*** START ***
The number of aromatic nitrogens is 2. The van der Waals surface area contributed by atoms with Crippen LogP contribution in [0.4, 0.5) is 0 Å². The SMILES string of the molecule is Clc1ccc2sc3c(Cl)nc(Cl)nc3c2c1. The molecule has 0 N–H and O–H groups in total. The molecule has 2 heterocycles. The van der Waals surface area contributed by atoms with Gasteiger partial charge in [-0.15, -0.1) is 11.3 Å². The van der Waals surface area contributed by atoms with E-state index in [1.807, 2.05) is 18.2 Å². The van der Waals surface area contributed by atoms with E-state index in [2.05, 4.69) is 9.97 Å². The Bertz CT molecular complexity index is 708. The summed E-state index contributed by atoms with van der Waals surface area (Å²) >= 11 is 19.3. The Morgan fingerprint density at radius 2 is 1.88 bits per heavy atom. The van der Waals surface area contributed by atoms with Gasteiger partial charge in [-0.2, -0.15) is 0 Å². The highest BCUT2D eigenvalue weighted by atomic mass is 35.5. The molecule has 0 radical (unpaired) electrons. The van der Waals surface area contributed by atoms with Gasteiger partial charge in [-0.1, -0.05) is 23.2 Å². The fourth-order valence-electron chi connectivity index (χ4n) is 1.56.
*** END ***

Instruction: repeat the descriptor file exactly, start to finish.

The number of aromatic nitrogens is 2. The van der Waals surface area contributed by atoms with Crippen LogP contribution in [0.4, 0.5) is 0 Å². The SMILES string of the molecule is Clc1ccc2sc3c(Cl)nc(Cl)nc3c2c1. The molecule has 0 N–H and O–H groups in total. The molecule has 2 heterocycles. The van der Waals surface area contributed by atoms with Gasteiger partial charge in [-0.15, -0.1) is 11.3 Å². The van der Waals surface area contributed by atoms with E-state index in [1.807, 2.05) is 18.2 Å². The van der Waals surface area contributed by atoms with E-state index in [2.05, 4.69) is 9.97 Å². The Bertz CT molecular complexity index is 708. The summed E-state index contributed by atoms with van der Waals surface area (Å²) >= 11 is 19.3. The Morgan fingerprint density at radius 2 is 1.88 bits per heavy atom. The van der Waals surface area contributed by atoms with Gasteiger partial charge in [-0.2, -0.15) is 0 Å². The highest BCUT2D eigenvalue weighted by atomic mass is 35.5. The molecule has 0 radical (unpaired) electrons. The van der Waals surface area contributed by atoms with Gasteiger partial charge in [-0.1, -0.05) is 23.2 Å². The fourth-order valence-electron chi connectivity index (χ4n) is 1.56.